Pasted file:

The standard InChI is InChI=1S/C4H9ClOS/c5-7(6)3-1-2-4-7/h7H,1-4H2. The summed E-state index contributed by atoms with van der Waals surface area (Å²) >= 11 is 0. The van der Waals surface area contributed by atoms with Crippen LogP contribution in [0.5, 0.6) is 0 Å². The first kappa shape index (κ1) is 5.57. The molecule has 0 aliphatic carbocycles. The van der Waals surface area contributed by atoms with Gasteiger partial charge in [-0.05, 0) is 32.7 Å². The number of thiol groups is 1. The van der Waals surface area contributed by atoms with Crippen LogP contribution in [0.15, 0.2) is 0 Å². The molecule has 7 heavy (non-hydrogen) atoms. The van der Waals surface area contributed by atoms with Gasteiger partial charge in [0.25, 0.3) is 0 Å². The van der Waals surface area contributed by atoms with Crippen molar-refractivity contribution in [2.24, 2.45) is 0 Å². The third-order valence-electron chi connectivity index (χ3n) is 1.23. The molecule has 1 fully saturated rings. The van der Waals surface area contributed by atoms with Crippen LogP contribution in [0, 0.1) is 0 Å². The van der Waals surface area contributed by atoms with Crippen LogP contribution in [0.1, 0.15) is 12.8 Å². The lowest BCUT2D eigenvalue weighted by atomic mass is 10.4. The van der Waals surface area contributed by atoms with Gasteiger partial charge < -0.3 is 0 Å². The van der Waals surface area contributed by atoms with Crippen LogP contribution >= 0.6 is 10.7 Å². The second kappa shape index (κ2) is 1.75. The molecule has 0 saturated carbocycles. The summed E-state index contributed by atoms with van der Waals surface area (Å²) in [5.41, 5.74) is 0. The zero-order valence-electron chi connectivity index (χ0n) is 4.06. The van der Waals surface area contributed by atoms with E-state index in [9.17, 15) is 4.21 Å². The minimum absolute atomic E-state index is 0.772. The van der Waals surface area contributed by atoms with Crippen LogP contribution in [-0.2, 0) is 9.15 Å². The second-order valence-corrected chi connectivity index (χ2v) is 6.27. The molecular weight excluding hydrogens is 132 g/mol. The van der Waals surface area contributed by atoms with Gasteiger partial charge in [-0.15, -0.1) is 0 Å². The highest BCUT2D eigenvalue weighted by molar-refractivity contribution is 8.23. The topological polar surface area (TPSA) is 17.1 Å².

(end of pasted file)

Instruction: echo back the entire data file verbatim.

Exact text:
The standard InChI is InChI=1S/C4H9ClOS/c5-7(6)3-1-2-4-7/h7H,1-4H2. The summed E-state index contributed by atoms with van der Waals surface area (Å²) >= 11 is 0. The van der Waals surface area contributed by atoms with Crippen LogP contribution in [0.5, 0.6) is 0 Å². The first kappa shape index (κ1) is 5.57. The molecule has 0 aliphatic carbocycles. The van der Waals surface area contributed by atoms with Gasteiger partial charge in [-0.05, 0) is 32.7 Å². The number of thiol groups is 1. The van der Waals surface area contributed by atoms with Crippen LogP contribution in [0.15, 0.2) is 0 Å². The molecule has 7 heavy (non-hydrogen) atoms. The van der Waals surface area contributed by atoms with Gasteiger partial charge in [0.25, 0.3) is 0 Å². The van der Waals surface area contributed by atoms with Crippen molar-refractivity contribution in [2.24, 2.45) is 0 Å². The third-order valence-electron chi connectivity index (χ3n) is 1.23. The molecule has 1 fully saturated rings. The van der Waals surface area contributed by atoms with Crippen LogP contribution in [0, 0.1) is 0 Å². The van der Waals surface area contributed by atoms with Crippen LogP contribution in [0.1, 0.15) is 12.8 Å². The lowest BCUT2D eigenvalue weighted by atomic mass is 10.4. The van der Waals surface area contributed by atoms with Gasteiger partial charge < -0.3 is 0 Å². The van der Waals surface area contributed by atoms with Crippen LogP contribution >= 0.6 is 10.7 Å². The second kappa shape index (κ2) is 1.75. The molecule has 0 saturated carbocycles. The summed E-state index contributed by atoms with van der Waals surface area (Å²) in [5.41, 5.74) is 0. The zero-order valence-electron chi connectivity index (χ0n) is 4.06. The van der Waals surface area contributed by atoms with E-state index in [9.17, 15) is 4.21 Å². The minimum absolute atomic E-state index is 0.772. The van der Waals surface area contributed by atoms with Crippen LogP contribution in [-0.2, 0) is 9.15 Å². The second-order valence-corrected chi connectivity index (χ2v) is 6.27. The molecular weight excluding hydrogens is 132 g/mol. The van der Waals surface area contributed by atoms with Gasteiger partial charge in [-0.15, -0.1) is 0 Å². The highest BCUT2D eigenvalue weighted by molar-refractivity contribution is 8.23. The topological polar surface area (TPSA) is 17.1 Å².